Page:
My husband has always been my champion. We’ve been together 14 years and he’s always seen so much in me that I don’t see in myself. When I happened upon this cooking show idea, he hopped on it. He’s an actor-director and he understands forging your own way and trying to do what you want to do until someone comes knocking on your door and says, “I like what you’re doing and I want to pay you to do it.”
Audrey: As artists, did you guys ever struggle financially? How did that reflect in your cooking?
Brendan and I have definitely struggled. A year ago, I wasn’t even sure if we could make rent so we’ve really had to make a lot of sacrifices. But it’s been entirely worth it. So that kind of thinking is always going to pop up in my show anyway. Even in the competition, they would give us a budget and I would always spend the least money out of everyone (laughs). Even though I was making these things that were- for lack of a better word-exotic, I always came up really under budget. That’s just the way I cook. With Indian food, at least the kind that I grew up eating, there are so many vegetables, lentils, beans and things in the cuisine- it’s really a budget friendly way of cooking.
Audrey: Speaking of Indian spices. How does your Indian heritage influence your cooking?
I think what I’m trying to do is open the door for Indian cuisine for America. There are people out there who have been championing Indian cuisine for years. What I’m trying to do is take those traditional Indian flavors and wrap them around some classic American dishes so they’re not that intimidating. Here is a whole new way to enjoy Indian spices without overextending yourself. I try to use the spices that you can find at the regular supermarket- tamarack, cumin, and oleander-all those things. I’ve been kind of astonished actually by how many people have run out, bought the spices, come home, made what I made and would upload pictures. I’ve just been floored by that.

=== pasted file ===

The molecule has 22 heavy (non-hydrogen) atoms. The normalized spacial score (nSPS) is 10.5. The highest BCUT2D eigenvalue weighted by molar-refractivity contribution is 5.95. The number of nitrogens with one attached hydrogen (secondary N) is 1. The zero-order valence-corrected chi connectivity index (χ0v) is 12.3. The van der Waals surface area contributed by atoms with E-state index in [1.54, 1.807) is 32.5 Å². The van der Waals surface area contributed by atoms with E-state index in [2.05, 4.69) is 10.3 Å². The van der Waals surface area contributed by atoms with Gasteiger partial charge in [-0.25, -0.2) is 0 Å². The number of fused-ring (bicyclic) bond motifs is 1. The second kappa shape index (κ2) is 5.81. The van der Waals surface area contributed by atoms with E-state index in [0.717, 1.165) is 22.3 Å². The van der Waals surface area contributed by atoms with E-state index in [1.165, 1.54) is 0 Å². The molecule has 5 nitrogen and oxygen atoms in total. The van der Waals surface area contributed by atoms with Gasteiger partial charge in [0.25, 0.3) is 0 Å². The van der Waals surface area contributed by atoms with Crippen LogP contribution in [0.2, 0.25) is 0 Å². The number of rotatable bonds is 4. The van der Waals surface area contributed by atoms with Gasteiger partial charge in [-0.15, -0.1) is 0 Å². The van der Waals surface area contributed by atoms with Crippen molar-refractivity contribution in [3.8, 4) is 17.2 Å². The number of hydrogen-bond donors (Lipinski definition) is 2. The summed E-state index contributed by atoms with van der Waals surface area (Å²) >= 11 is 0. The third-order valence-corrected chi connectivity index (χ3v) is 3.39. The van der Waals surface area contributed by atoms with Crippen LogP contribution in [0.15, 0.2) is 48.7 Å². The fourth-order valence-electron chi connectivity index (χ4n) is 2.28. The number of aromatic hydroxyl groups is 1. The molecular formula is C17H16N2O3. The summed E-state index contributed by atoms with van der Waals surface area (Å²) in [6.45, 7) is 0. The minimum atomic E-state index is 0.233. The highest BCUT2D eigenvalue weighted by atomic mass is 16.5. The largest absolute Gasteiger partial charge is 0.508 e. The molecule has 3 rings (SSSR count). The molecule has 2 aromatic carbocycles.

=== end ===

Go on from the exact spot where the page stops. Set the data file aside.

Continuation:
Audrey: If you get a season 2, where do you think you will take your food to?
I’m always on my Facebook page. So I post on there, “what do you guys want to learn how to make?” I got 300 comments within a couple of hours and people are asking how to make these really traditional Indian dishes. They weren’t asking for fusion, they were asking me for the authentic stuff. That was so encouraging to me, I was like, okay, after this season, god willing if I get season 2, there’s an appetite out there. People are willing to order the ingredients online. Or they’re willing to hunt them down in Indian stores.
Audrey: Being a cooking show host is partially about the food but partially about the host’s on-camera personality. Have you always been this telegenic?
My husband is an actor and he would take these improv classes. I would go to his shows every week and I was floored that there were so many things about improv that was affecting his personality in a really helpful way. The great thing about improv is that there are so many things you can completely carry over into real life. Focusing on other people more than yourself or just making a decision and trusting your gut. So I took these classes and it really gave me a sense of confidence. It helped me realize I really do have good instincts and I just have to trust them. That helped in being willing to improvise in the kitchen and trusting my palate. It really helped with my personality because it pulled me out of my shell and it made me feel like I was worthy of being heard, I guess.
Judging from the positive reviews the show has been receiving, it would seem like the rest of America feels like she’s worthy of being heard as well.
Check out Aarti Party Sundays at 12PM ET/PT on the Food Network. You can also read more about Aarti at www.aartipaarti.com
In our Must-See Shows: Summer TV post last week, we highlighted contestant Doreen Fang of season 6 of The Next Food Network Star, airing on Sundays at 9 pm on The Food Network.
Well, we forgot to mention Aarti Sequeira, a contestant who is of Indian descent! The 31-year-old Los Angeles native was born in India and raised in Dubai. The CNN producer-turned-host of online cooking show “Aarti Paarti” specializes in Indian flavors incorporated into American classics.
Sequeira says her favorite food destination is Dubai for its diversity of global cuisine, including that of Iran, India and the Philippines. And if she had to make a special dinner, she’d make samosas, tandoori chicken, her mom’s potato salad, mango-dusted roasted cauliflower and coconut sorbet. Mmmm.
Catch Sequeira and the other contestants on The Next Food Network Star, airing Sundays at 9 pm.